Women who enter STEM fields tend to have strong family encouragement and see themselves as capable of handling high-level mathematics course work (Hazari, Tai, & Saddler, 2007). Dick and Rallis’ (1991) survey of engineering students suggested that both males and females in engineering and science careers have had parental or teacher encouragement. Bleeker and Jacobs (2004) suggested that mothers’ beliefs about their children’s abilities in math and science are formed by gender stereotypes and lead into the succession of their adolescent children’s self-perceptions of math aptitude. Social cognitive theory states that an individual’s attitude toward science is an important aspect of success in this field. It has been argued extensively that improving student’s attitude toward STEM field could improve the rate of enrollment in the field tremendously (Bleeker & Jacobs, 2004).
Critical thinking has often been associated with many science and math curriculum. Whereas people often believe that creativity and critical thinking are innate abilities, God-given talents that not many people possess; most research shows that critical thinking is a learned ability (Barak, 2009). Exposing young girls to technology and science through play and extracurricular activities prepares women for future engineering classes (Gouldner, 1985). Other scientists relate gender differences in science and mathematics performance to gender differences in spatial abilities, but meta-analyses of gender differences in spatial abilities do not offer any evidence for this hypothesis (Linn &Hyde, 1989). To explain the gender disparities in STEM fields some researchers believe that the traditionally male-oriented extracurricular activities such as playing with mechanical devices, experimenting, or spending hours with computers makes males comfortable with technology (Jackson, Fleury, Girvin, & Gerard, 1995). One prevailing consensus in the literature is the existence of gender disparity in critical thinking favoring males, understanding that critical thinking is not an innate ability but rather learned ability. With better efforts, starting in primary schools, this discrepancy can be eliminated.
One noticeable ignored factor in almost all studies was the students’ socioeconomic status as a main indicator of enrollment in STEM fields. Those studies that included socioeconomic status as well as social background as a studied factor found that these students shared a specific socioeconomic as well as social background (e.g., Berman, 1972; McKenna, & Ferrero, 1991). These students were age 19 or younger, were from families with incomes in the top 25%, and had mothers working in STEM professions (Felder, Felder, & Dietz, 1998).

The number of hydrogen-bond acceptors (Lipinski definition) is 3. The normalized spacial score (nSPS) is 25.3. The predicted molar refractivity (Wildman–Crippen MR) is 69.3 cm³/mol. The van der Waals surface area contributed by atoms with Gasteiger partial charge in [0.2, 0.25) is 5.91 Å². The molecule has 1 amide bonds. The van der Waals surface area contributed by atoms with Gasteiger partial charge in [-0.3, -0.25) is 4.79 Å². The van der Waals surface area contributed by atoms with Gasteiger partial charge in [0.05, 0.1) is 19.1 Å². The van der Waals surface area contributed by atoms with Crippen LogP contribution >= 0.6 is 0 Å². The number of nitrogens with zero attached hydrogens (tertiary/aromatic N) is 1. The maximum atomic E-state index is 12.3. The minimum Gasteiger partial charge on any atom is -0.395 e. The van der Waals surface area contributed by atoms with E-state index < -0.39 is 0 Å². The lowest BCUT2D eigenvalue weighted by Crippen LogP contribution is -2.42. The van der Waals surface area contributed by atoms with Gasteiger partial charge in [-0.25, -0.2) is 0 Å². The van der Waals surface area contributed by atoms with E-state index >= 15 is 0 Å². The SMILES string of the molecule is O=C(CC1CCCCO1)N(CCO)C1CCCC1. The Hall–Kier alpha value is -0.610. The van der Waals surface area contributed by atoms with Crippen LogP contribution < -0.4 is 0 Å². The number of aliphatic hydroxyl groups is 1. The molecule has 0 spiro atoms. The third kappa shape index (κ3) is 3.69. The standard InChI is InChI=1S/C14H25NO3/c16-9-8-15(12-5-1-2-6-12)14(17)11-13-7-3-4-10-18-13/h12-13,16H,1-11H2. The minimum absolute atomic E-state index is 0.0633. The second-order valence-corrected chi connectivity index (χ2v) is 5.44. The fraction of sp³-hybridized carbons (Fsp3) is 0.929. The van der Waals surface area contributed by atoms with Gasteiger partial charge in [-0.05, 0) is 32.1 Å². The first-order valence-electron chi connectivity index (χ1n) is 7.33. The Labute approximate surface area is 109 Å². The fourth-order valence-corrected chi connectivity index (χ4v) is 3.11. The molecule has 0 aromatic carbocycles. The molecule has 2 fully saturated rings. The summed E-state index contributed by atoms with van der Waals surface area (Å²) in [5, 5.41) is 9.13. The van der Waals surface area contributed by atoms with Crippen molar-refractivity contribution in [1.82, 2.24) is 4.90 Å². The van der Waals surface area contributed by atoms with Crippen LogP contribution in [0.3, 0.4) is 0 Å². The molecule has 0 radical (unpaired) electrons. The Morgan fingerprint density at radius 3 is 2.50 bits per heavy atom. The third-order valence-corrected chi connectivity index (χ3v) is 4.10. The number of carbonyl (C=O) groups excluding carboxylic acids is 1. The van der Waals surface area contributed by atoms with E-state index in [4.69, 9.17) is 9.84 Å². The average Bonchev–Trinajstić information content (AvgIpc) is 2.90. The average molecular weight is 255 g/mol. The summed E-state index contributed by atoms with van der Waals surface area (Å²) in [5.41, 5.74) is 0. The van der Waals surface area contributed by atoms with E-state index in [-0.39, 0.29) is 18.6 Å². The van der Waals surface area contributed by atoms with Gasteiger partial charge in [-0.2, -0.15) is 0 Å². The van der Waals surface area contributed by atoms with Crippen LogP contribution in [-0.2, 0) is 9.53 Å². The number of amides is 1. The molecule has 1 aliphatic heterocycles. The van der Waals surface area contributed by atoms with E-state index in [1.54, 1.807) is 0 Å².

SECTION TWO: Profiling Females Remaining in STEM Fields
The second research question focused on attempting to profiles females who persist in STEM majors at the university level. The decision to persist in the field is similar in principle to those motivating factors that led to enrollment of these females. Females who entered universities with the intention of pursuing a degree in STEM fields were highly filtered achievers who started off with high levels of self-confidence in their academic abilities in math and science (Doolen & Long, 2007). However, the number of females who remained in STEM majors dropped over the course of the first year (Brainard & Carlin, 1997; Doolen & Long, 2007).
A large number of empirical studies were devoted to answering why females leave STEM field. One common theme among existing studies is the excessive rate of attrition among female students in STEM fields in comparison to male students. This phenomenon is commonly referred to as a leaky pipeline. The pipeline leaks students at various stages beginning losing STEM interest in middle school and continues by not pursuing the field at university, and later losing interest at post-secondary education levels by changing majors before graduation, and finally, leaving STEM fields after graduating with a STEM degree (Doolen&Long, 2007). There is also not much evidence contributing this high attrition rate to cognitive factors (Seymour, 2002).